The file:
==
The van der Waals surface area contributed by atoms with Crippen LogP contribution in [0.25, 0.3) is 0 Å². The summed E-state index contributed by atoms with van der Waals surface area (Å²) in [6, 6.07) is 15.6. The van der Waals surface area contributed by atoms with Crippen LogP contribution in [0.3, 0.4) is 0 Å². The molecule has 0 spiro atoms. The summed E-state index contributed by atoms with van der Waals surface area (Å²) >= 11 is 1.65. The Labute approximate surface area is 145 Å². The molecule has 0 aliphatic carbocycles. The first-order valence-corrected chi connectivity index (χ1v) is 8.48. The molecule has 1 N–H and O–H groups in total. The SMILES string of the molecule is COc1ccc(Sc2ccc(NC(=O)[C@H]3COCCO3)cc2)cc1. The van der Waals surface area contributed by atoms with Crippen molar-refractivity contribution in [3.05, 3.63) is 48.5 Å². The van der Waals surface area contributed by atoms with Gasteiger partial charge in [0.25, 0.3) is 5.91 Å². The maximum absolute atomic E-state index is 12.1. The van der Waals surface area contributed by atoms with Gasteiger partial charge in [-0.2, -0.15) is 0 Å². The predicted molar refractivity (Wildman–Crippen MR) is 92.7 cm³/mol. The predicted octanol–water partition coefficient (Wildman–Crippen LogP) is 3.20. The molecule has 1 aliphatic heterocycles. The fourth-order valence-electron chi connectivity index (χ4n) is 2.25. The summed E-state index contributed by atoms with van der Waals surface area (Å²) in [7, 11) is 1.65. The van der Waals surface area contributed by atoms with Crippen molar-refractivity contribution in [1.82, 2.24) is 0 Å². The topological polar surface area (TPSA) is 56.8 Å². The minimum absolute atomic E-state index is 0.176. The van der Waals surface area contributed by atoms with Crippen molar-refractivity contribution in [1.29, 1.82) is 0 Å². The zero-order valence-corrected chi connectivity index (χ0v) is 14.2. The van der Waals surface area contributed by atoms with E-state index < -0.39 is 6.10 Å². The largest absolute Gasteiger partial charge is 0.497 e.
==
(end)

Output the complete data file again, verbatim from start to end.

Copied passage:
The van der Waals surface area contributed by atoms with Crippen LogP contribution in [0.25, 0.3) is 0 Å². The summed E-state index contributed by atoms with van der Waals surface area (Å²) in [6, 6.07) is 15.6. The van der Waals surface area contributed by atoms with Crippen LogP contribution in [0.3, 0.4) is 0 Å². The molecule has 0 spiro atoms. The summed E-state index contributed by atoms with van der Waals surface area (Å²) >= 11 is 1.65. The Labute approximate surface area is 145 Å². The molecule has 0 aliphatic carbocycles. The first-order valence-corrected chi connectivity index (χ1v) is 8.48. The molecule has 1 N–H and O–H groups in total. The SMILES string of the molecule is COc1ccc(Sc2ccc(NC(=O)[C@H]3COCCO3)cc2)cc1. The van der Waals surface area contributed by atoms with Crippen molar-refractivity contribution in [3.05, 3.63) is 48.5 Å². The van der Waals surface area contributed by atoms with Gasteiger partial charge in [0.25, 0.3) is 5.91 Å². The maximum absolute atomic E-state index is 12.1. The van der Waals surface area contributed by atoms with Gasteiger partial charge in [-0.2, -0.15) is 0 Å². The predicted molar refractivity (Wildman–Crippen MR) is 92.7 cm³/mol. The predicted octanol–water partition coefficient (Wildman–Crippen LogP) is 3.20. The molecule has 1 aliphatic heterocycles. The fourth-order valence-electron chi connectivity index (χ4n) is 2.25. The summed E-state index contributed by atoms with van der Waals surface area (Å²) in [7, 11) is 1.65. The van der Waals surface area contributed by atoms with Crippen molar-refractivity contribution in [1.82, 2.24) is 0 Å². The topological polar surface area (TPSA) is 56.8 Å². The minimum absolute atomic E-state index is 0.176. The van der Waals surface area contributed by atoms with Crippen molar-refractivity contribution in [1.29, 1.82) is 0 Å². The zero-order valence-corrected chi connectivity index (χ0v) is 14.2. The van der Waals surface area contributed by atoms with E-state index < -0.39 is 6.10 Å². The largest absolute Gasteiger partial charge is 0.497 e.